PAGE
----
95-07, or 95'07, or decimalized as 95.21875.) Other notation includes
a +, which indicates 1/64 points and a third digit may be specified to
represent 1/256 points. Examples include 95:07+ which equates to (95 +
7/32 + 1/64) and 95:073 which equates to (95 + 7/32 + 3/256). Notation
such as 95:073+ is not typically used.
The 10-year Treasury note has become the security most frequently
quoted when discussing the performance of the U.S. government bond
market and is used to convey the market's take on longer-term
"U.S. Bonds" redirects here. For the singer/performer, see Gary U.S.
1979 $10,000 Treasury Bond
Treasury bonds (T-Bonds, or the long bond) have the longest maturity,
from twenty years to thirty years. They have a coupon payment every
six months like T-Notes, and are commonly issued with maturity of
The U.S. Federal government suspended issuing 30-year Treasury bonds
for four years from February 18, 2002 to February 9, 2006. As the
U.S. government used budget surpluses to pay down Federal debt in the
late 1990s, the 10-year Treasury note began to replace the 30-year
Treasury bond as the general, most-followed metric of the U.S. bond
market. However, because of demand from pension funds and large,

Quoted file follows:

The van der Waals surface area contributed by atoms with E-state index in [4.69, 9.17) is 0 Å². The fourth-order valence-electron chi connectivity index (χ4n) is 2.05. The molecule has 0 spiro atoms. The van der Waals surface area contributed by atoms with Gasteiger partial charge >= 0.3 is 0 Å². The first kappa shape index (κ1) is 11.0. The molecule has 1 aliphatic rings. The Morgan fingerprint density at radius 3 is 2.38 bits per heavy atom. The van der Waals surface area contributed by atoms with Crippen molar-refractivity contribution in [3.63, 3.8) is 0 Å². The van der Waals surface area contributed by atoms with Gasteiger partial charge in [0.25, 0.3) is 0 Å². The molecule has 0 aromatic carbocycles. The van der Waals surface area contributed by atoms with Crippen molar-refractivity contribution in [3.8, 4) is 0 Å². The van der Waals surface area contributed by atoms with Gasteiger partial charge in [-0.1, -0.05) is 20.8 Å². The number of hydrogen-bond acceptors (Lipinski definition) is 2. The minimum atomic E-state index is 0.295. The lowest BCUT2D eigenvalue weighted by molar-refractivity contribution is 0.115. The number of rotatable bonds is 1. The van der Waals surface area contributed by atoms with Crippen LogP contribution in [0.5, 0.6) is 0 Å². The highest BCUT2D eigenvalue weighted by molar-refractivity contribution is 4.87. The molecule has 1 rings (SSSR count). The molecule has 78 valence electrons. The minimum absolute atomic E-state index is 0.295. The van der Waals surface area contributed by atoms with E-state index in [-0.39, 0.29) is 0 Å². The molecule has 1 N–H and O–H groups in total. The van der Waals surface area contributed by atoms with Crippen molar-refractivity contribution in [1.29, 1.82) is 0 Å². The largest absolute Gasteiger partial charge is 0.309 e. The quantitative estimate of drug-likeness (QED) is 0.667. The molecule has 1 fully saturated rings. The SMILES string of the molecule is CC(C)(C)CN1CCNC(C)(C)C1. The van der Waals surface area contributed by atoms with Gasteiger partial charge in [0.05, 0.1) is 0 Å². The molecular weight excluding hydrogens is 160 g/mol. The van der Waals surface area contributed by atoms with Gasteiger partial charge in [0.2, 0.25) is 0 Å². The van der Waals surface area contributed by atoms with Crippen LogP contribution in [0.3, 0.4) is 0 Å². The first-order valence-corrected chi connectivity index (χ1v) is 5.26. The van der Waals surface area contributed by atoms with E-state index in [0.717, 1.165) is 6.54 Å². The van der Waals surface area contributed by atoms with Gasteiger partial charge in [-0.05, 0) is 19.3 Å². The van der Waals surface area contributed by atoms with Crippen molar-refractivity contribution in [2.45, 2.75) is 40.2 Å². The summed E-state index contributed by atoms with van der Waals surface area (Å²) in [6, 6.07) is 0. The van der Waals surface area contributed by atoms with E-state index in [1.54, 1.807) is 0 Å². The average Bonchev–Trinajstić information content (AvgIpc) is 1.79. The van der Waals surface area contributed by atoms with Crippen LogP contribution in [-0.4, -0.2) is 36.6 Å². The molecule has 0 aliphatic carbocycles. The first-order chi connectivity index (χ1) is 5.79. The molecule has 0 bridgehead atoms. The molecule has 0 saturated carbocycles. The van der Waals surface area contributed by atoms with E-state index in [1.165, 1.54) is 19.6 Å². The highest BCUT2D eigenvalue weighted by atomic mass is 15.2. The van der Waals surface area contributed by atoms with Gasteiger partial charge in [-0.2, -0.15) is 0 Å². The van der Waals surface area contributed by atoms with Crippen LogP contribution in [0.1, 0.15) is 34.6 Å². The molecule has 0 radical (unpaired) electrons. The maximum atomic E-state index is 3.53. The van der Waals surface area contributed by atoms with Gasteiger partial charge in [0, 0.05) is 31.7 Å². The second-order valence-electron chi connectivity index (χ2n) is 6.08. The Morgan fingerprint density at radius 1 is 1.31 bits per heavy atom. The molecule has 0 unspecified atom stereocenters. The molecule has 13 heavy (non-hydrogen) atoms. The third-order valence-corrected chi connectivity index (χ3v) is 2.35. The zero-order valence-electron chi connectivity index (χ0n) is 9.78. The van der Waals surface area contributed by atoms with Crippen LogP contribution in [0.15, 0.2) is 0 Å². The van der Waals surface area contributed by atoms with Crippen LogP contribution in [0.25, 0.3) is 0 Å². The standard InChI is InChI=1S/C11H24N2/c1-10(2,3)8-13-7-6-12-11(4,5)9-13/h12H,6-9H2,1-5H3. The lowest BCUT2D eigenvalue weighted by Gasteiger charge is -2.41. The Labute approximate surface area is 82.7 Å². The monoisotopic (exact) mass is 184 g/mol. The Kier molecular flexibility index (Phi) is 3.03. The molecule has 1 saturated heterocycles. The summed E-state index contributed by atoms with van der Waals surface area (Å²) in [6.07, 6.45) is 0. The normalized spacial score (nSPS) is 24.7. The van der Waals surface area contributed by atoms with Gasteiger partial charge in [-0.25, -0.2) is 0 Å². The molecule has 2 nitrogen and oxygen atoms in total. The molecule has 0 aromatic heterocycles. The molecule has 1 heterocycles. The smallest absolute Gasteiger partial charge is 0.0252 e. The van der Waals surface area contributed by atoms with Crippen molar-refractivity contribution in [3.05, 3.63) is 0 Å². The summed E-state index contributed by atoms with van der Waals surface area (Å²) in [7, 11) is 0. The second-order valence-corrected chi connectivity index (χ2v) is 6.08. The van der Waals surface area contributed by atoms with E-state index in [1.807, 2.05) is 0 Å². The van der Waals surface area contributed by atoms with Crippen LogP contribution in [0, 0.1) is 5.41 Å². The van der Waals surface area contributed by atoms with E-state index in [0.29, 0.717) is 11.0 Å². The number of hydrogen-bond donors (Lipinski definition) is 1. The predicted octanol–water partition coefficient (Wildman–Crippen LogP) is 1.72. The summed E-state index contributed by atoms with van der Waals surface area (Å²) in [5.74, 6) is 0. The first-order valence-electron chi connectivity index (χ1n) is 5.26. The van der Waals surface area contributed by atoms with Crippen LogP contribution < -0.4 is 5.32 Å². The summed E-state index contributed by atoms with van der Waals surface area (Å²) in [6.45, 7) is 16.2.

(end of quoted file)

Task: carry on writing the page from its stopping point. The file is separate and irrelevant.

long-term institutional investors, along with a need to diversify the
Treasury's liabilities—and also because the flatter yield curve
meant that the opportunity cost of selling long-dated debt had
dropped—the 30-year Treasury bond was re-introduced in February 2006
and is now issued quarterly.
Treasury Inflation-Protected Securities (or TIPS) are the
inflation-indexed bonds issued by the U.S. Treasury. The principal is
adjusted to the
Consumer Price Index
Consumer Price Index (CPI), the commonly used measure
of inflation. When the CPI rises, the principal adjusts upward. If the
index falls, the principal adjusts downwards. The coupon rate is
constant, but generates a different amount of interest when multiplied
by the inflation-adjusted principal, thus protecting the holder
against the official inflation rate (as asserted by the CPI). TIPS
were introduced in 1997. TIPS are currently offered in 5-year,
10-year and 30-year maturities.
Created by the financial industry
Separate Trading of Registered
Interest and Principal Securities (or
STRIPS) are T-Notes, T-Bonds and TIPS whose interest and principal
portions of the security have been separated, or "stripped"; these may
then be sold separately (in units of $100 face value) in the secondary
market. The name derives from the days before computerization, when
paper bonds were physically traded; traders would literally tear the